Thalidomide was first used during the 50's-60's, especially for morning sickness in pregnant women. It was found to be a powerful teratogen only years later and was banned from use. At the same time it was found to have anti-inflammatory and anti-angiogenic properties and was approved as treatment for leprosy. As such, thalidomide might be used against pathological neovascularization, as seen in mustard gas exposure. From past experience we know that the eyes are the most vulnerable organ to mustard gas exposure. In some of the casualties there is a late sequella including pathological corneal neovascularization. So far there is no specific effective treatment against this neovascularization. The purpose of this review is to examine current research about the potential use of thalidomide as an anti-angiogenic agent, including potential role in treating mustard gas eye injury.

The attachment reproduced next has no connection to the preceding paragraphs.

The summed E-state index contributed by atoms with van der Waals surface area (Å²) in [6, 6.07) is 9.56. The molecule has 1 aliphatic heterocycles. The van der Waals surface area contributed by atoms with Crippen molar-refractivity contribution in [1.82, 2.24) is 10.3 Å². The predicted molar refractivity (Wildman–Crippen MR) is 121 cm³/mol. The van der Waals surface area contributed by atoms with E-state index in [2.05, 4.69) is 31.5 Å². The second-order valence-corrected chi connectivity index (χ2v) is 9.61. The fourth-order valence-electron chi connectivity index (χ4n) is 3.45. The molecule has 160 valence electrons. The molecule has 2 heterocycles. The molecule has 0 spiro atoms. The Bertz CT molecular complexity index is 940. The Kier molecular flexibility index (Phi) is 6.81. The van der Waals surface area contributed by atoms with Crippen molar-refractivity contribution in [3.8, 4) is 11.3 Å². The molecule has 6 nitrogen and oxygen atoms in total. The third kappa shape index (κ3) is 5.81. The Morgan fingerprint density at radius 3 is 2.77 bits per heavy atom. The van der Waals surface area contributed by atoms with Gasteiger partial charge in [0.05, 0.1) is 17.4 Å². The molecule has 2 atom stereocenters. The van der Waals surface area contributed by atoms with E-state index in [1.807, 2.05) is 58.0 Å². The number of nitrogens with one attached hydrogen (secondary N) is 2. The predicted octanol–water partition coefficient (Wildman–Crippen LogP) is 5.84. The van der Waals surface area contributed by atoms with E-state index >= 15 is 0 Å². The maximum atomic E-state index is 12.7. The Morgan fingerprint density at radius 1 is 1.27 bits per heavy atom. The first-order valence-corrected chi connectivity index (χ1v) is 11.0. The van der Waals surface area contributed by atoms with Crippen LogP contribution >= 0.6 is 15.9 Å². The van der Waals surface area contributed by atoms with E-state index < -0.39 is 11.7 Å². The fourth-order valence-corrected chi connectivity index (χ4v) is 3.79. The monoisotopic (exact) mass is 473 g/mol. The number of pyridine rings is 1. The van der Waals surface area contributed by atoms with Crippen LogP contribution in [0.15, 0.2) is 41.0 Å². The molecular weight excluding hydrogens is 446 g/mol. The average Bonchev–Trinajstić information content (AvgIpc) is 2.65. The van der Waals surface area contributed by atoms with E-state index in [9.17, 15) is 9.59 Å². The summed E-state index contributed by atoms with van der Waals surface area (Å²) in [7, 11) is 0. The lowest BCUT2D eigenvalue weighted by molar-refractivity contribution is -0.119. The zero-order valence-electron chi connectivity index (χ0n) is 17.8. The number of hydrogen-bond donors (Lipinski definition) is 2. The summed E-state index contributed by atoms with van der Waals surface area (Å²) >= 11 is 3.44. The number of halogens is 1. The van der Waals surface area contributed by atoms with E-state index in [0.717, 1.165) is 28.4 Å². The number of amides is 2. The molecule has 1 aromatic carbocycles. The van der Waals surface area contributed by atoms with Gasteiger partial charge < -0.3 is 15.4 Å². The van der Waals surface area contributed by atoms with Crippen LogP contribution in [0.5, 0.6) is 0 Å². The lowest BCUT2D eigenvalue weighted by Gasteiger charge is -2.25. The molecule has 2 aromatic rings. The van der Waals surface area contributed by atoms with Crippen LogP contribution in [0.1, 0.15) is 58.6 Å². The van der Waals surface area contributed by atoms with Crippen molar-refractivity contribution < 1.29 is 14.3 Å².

|State||Published - 1 Mar 2003|
- Corneal neovascularization
- Sulfur mustard